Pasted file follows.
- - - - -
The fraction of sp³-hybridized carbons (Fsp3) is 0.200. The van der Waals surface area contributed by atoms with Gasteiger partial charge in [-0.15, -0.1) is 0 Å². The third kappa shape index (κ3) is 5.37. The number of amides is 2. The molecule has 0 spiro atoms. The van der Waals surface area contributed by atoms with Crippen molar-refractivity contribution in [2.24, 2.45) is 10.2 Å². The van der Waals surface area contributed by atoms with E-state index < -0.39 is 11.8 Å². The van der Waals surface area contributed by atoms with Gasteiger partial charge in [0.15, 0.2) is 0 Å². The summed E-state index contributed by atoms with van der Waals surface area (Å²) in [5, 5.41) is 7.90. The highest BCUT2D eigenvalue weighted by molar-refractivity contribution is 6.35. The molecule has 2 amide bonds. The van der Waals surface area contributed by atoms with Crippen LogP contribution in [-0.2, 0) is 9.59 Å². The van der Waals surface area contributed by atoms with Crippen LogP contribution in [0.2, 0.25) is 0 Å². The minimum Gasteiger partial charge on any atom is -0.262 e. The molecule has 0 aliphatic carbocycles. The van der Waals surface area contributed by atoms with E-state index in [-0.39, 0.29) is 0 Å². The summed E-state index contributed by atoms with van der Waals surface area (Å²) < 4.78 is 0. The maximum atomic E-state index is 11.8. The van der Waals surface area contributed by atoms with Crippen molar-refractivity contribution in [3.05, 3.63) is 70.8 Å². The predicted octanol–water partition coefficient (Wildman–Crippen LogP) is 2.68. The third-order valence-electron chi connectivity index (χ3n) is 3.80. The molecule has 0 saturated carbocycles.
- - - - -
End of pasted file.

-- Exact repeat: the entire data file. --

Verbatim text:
The fraction of sp³-hybridized carbons (Fsp3) is 0.200. The van der Waals surface area contributed by atoms with Gasteiger partial charge in [-0.15, -0.1) is 0 Å². The third kappa shape index (κ3) is 5.37. The number of amides is 2. The molecule has 0 spiro atoms. The van der Waals surface area contributed by atoms with Crippen molar-refractivity contribution in [2.24, 2.45) is 10.2 Å². The van der Waals surface area contributed by atoms with E-state index < -0.39 is 11.8 Å². The van der Waals surface area contributed by atoms with Gasteiger partial charge in [0.15, 0.2) is 0 Å². The summed E-state index contributed by atoms with van der Waals surface area (Å²) in [5, 5.41) is 7.90. The highest BCUT2D eigenvalue weighted by molar-refractivity contribution is 6.35. The molecule has 2 amide bonds. The van der Waals surface area contributed by atoms with Crippen LogP contribution in [-0.2, 0) is 9.59 Å². The van der Waals surface area contributed by atoms with Crippen LogP contribution in [0.2, 0.25) is 0 Å². The minimum Gasteiger partial charge on any atom is -0.262 e. The molecule has 0 aliphatic carbocycles. The van der Waals surface area contributed by atoms with E-state index in [-0.39, 0.29) is 0 Å². The summed E-state index contributed by atoms with van der Waals surface area (Å²) < 4.78 is 0. The maximum atomic E-state index is 11.8. The van der Waals surface area contributed by atoms with Crippen molar-refractivity contribution in [3.05, 3.63) is 70.8 Å². The predicted octanol–water partition coefficient (Wildman–Crippen LogP) is 2.68. The third-order valence-electron chi connectivity index (χ3n) is 3.80. The molecule has 0 saturated carbocycles.